John Fitzgerald Kennedy


John Fitzgerald Kennedy 35th president of the United States, the youngest
person ever to be elected president. He was also the first Roman Catholic
president and the first president to be born in the 20th century.

Kennedy was assassinated before he completed his third year as president.
Therefore his achievements were limited. Nevertheless, his influence was
worldwide, and his handling of the Cuban Missile Crisis may have prevented war.
Young people especially liked him. No other president was so popular. He
brought to the presidency an awareness of the cultural and historical
traditions of the United States. Because Kennedy expressed the values of
20th-century America, his presidency was important beyond its political
achievements. John Kennedy was born in Brookline, Massachusetts. He was the
second of nine children.

Kennedy announced his candidacy early in 1960. By the time the Democratic
National Convention opened in July, he had won seven primary victories. His
most important had been in West Virginia, where he proved that a Roman Catholic
could win in a predominantly Protestant state.

When the convention opened, it appeared that Kennedy’s only serious challenge
for the nomination would come from the Senate majority leader, Lyndon B.
Johnson of Texas. However, Johnson was strong only among Southern delegates.
Kennedy won the nomination on the first ballot and then persuaded Johnson to
become his running mate.

Two weeks later the Republicans nominated Vice President Richard Nixon for
president and Henry Cabot Lodge, Jr., who was ambassador to the United Nations
and whom Kennedy had defeated for the Senate in 1952, for vice president. In
the fast-paced campaign that followed, Kennedy made stops in 46 states and 273
cities and towns, while Nixon visited every state and 170 urban areas.

Another important element of the campaign was the support Kennedy received from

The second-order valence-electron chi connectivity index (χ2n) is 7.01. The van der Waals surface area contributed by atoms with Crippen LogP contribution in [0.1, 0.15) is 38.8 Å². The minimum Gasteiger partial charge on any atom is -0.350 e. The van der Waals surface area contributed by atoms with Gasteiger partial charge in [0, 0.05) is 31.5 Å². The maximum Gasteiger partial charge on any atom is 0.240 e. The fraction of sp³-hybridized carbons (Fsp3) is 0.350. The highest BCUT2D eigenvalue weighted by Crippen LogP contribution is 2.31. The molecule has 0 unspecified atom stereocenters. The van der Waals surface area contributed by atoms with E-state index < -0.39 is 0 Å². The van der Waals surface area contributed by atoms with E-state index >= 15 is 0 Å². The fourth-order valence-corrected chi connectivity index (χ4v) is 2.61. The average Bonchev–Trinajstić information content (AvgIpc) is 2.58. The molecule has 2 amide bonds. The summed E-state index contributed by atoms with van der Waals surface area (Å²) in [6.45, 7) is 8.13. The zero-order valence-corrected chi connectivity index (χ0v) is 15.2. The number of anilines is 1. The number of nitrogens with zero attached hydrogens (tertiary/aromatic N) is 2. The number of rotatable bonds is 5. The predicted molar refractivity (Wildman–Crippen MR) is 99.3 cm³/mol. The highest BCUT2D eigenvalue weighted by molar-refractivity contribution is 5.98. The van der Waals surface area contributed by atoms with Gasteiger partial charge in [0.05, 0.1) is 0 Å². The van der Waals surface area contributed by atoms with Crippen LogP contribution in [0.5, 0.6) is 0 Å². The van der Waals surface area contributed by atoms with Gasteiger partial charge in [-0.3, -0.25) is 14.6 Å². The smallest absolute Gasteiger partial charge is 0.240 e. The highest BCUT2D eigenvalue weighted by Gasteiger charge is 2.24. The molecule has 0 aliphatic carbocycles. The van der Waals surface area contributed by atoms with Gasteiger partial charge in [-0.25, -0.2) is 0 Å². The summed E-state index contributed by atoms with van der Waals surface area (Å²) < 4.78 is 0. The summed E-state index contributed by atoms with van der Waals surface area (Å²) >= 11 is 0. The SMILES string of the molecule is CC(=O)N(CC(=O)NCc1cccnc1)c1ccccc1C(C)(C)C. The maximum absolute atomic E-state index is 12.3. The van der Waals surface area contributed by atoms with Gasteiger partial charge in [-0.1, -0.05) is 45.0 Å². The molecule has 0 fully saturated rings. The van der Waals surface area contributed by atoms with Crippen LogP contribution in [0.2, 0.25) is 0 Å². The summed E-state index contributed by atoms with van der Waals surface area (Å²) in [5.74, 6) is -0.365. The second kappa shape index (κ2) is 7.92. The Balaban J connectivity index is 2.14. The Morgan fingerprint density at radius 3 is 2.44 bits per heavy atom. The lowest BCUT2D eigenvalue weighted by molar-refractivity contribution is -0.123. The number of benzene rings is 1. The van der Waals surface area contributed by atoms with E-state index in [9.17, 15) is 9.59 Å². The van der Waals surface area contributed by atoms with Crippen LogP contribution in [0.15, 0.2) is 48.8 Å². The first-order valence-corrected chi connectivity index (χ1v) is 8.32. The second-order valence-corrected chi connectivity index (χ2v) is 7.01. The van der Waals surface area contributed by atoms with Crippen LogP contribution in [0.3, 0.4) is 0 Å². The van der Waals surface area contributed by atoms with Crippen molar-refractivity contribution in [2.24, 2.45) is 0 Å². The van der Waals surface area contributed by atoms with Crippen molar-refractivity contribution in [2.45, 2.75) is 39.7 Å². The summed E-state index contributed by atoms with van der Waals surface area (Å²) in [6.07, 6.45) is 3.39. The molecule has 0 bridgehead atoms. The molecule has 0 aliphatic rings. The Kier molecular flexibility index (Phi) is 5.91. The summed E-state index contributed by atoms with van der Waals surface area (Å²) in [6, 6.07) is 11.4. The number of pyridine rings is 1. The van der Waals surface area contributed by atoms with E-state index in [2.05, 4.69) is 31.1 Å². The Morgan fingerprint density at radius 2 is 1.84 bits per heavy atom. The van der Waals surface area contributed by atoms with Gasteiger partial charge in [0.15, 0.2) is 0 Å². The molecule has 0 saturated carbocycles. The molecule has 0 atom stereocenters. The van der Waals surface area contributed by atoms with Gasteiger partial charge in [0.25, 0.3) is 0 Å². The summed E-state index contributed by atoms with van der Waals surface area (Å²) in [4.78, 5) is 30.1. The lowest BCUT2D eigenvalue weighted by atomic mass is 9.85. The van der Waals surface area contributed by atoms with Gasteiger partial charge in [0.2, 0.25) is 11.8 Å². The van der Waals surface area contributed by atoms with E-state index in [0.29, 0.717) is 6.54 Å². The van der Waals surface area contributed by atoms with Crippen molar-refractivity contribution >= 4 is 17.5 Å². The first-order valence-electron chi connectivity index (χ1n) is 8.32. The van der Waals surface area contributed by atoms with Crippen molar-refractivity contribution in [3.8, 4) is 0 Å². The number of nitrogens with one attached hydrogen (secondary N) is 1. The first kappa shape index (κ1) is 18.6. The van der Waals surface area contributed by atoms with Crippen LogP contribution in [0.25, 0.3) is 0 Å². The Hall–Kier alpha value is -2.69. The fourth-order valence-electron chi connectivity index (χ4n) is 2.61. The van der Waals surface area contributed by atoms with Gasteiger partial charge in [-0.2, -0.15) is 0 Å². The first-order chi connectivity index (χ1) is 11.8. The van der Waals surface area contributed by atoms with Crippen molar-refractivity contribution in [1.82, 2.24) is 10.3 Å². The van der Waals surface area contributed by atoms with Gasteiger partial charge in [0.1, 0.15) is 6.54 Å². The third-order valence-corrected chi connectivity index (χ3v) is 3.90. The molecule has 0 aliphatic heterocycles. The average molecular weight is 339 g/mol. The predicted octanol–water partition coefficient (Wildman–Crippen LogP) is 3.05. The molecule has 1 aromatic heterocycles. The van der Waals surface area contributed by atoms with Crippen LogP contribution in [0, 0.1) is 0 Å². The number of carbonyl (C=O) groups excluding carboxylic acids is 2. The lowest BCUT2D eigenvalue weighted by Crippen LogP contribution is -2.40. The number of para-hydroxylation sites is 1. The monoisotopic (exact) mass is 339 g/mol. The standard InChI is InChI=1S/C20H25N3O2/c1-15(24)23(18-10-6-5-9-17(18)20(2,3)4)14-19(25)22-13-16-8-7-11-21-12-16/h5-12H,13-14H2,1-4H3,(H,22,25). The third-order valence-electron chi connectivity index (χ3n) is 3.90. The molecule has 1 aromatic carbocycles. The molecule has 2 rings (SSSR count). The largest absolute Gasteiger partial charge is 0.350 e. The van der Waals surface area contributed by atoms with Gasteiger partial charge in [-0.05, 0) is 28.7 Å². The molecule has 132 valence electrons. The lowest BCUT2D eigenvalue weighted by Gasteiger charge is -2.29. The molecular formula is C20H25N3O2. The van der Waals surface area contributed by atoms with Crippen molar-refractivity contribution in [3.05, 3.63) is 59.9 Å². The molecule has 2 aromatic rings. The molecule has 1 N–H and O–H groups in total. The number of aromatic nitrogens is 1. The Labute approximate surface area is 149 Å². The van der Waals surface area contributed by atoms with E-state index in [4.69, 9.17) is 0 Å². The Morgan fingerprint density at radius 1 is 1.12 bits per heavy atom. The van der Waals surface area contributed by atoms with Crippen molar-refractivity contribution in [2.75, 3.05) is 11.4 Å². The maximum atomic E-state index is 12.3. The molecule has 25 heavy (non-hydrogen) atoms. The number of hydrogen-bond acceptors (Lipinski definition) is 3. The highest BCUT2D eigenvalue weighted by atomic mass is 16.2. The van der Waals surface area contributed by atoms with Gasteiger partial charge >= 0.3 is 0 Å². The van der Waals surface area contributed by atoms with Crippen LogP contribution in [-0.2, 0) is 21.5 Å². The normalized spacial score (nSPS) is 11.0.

blacks in important Northern states, especially Illinois and Pennsylvania. They
supported him in part because he and Robert Kennedy had tried to get the
release of the civil rights leader Martin Luther King, Jr. King, who had been
jailed for taking part in a civil rights demonstration in Georgia, was released
soon afterward.

The election drew a record 69 million voters to the polls, but Kennedy won by
only 113,000 votes. Kennedy was inaugurated on January 20, 1961. In his
inaugural address he emphasized America’s revolutionary heritage. 2"The same …
beliefs for which our forebears fought are still at issue around the globe,"
Kennedy said.

3"Let the word go forth from this time and place to friend and foe alike, that
the torch has been passed to a new generation of Americans—born in this
century, tempered by war, disciplined by a hard and bitter peace, proud of our
ancient heritage—and unwilling to witness or permit the slow undoing of those
human rights to which this nation has always been committed and to which we are
committed today at home and around the world."

Kennedy challenged Americans to assume the burden of "defending freedom in its
hour of maximum danger." The words of his address were, 4"Ask not what your
country can do for you—ask what you can do for your country."

Kennedy sought with considerable success to attract brilliant young people to
government service. His hope was to bring new ideas and new methods into the
executive branch. As a result many of his advisers were teachers and scholars.
Among them were McGeorge Bundy and Arthur M. Schlesinger, Jr., both graduates
of Harvard.

Kennedy’s most influential adviser was Theodore C. Sorenson, a member of
Kennedy’s staff since his days in the Senate. Sorenson wrote many of Kennedy’s
speeches and exerted a strong influence on Kennedy’s development as a political
liberal, 5 a person who believes that the government should directly help
people to overcome poverty or social discrimination.

The president and Mrs. Kennedy attempted to make the White House the cultural
center of the nation. Writers, artists, poets, scientists, and musicians were
frequent dinner guests. On one occasion the Kennedy’s held a reception for all
the American winners of the Nobel Prize, people who made outstanding
contributions to their field during the past year. At the party the president
suggested that more talent and genius was at the White House that night than
there had been since Thomas Jefferson had last dined there alone.

At a meeting with the leader of the Union of Soviet Socialist Republics (USSR),
Nikita Khrushchev, Kennedy asked the name of a medal Khrushchev was wearing.
When the premier identified it as the Lenin Peace Medal, Kennedy remarked, 6"I
hope you keep it." On another occasion he told a group of Republican business
leaders, 7"It would be premature to ask for your support in the next